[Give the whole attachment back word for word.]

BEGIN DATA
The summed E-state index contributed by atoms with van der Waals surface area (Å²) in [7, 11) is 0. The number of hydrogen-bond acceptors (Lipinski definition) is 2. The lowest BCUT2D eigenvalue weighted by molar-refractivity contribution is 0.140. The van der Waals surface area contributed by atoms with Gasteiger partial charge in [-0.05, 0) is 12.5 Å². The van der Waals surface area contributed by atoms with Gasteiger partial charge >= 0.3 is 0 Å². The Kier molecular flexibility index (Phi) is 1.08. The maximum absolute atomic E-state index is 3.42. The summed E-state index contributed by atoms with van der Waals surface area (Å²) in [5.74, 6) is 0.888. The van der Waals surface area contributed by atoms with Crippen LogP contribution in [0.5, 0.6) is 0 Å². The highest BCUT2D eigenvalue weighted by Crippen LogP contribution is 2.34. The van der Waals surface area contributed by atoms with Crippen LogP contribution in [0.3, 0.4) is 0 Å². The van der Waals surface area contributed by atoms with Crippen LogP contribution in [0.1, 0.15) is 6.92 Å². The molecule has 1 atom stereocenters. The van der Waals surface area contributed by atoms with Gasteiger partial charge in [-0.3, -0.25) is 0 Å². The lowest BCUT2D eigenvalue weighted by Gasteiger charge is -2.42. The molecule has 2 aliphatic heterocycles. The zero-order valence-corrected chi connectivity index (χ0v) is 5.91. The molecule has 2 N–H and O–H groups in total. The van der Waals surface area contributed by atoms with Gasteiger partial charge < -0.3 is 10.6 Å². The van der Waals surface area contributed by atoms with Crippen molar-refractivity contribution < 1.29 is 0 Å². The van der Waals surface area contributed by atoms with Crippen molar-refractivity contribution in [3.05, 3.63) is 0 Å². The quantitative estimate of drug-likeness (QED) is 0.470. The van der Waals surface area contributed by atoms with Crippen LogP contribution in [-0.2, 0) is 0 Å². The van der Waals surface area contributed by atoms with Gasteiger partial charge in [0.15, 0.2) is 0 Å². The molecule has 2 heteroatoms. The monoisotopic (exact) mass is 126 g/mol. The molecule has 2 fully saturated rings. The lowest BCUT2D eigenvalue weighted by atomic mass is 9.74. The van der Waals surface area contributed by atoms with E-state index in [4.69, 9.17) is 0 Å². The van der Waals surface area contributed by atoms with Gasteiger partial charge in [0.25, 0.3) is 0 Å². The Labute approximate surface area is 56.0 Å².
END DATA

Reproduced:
The summed E-state index contributed by atoms with van der Waals surface area (Å²) in [7, 11) is 0. The number of hydrogen-bond acceptors (Lipinski definition) is 2. The lowest BCUT2D eigenvalue weighted by molar-refractivity contribution is 0.140. The van der Waals surface area contributed by atoms with Gasteiger partial charge in [-0.05, 0) is 12.5 Å². The van der Waals surface area contributed by atoms with Gasteiger partial charge >= 0.3 is 0 Å². The Kier molecular flexibility index (Phi) is 1.08. The maximum absolute atomic E-state index is 3.42. The summed E-state index contributed by atoms with van der Waals surface area (Å²) in [5.74, 6) is 0.888. The van der Waals surface area contributed by atoms with Crippen LogP contribution in [0.5, 0.6) is 0 Å². The highest BCUT2D eigenvalue weighted by Crippen LogP contribution is 2.34. The van der Waals surface area contributed by atoms with Crippen LogP contribution in [0.3, 0.4) is 0 Å². The van der Waals surface area contributed by atoms with Crippen LogP contribution in [0.1, 0.15) is 6.92 Å². The molecule has 1 atom stereocenters. The van der Waals surface area contributed by atoms with Gasteiger partial charge in [-0.3, -0.25) is 0 Å². The lowest BCUT2D eigenvalue weighted by Gasteiger charge is -2.42. The molecule has 2 aliphatic heterocycles. The zero-order valence-corrected chi connectivity index (χ0v) is 5.91. The molecule has 2 N–H and O–H groups in total. The van der Waals surface area contributed by atoms with Gasteiger partial charge < -0.3 is 10.6 Å². The van der Waals surface area contributed by atoms with Crippen molar-refractivity contribution < 1.29 is 0 Å². The van der Waals surface area contributed by atoms with Crippen molar-refractivity contribution in [3.05, 3.63) is 0 Å². The quantitative estimate of drug-likeness (QED) is 0.470. The van der Waals surface area contributed by atoms with Crippen LogP contribution in [-0.2, 0) is 0 Å². The van der Waals surface area contributed by atoms with Gasteiger partial charge in [0.15, 0.2) is 0 Å². The molecule has 2 heteroatoms. The monoisotopic (exact) mass is 126 g/mol. The molecule has 2 fully saturated rings. The lowest BCUT2D eigenvalue weighted by atomic mass is 9.74. The van der Waals surface area contributed by atoms with E-state index in [4.69, 9.17) is 0 Å². The van der Waals surface area contributed by atoms with Gasteiger partial charge in [0.25, 0.3) is 0 Å². The Labute approximate surface area is 56.0 Å².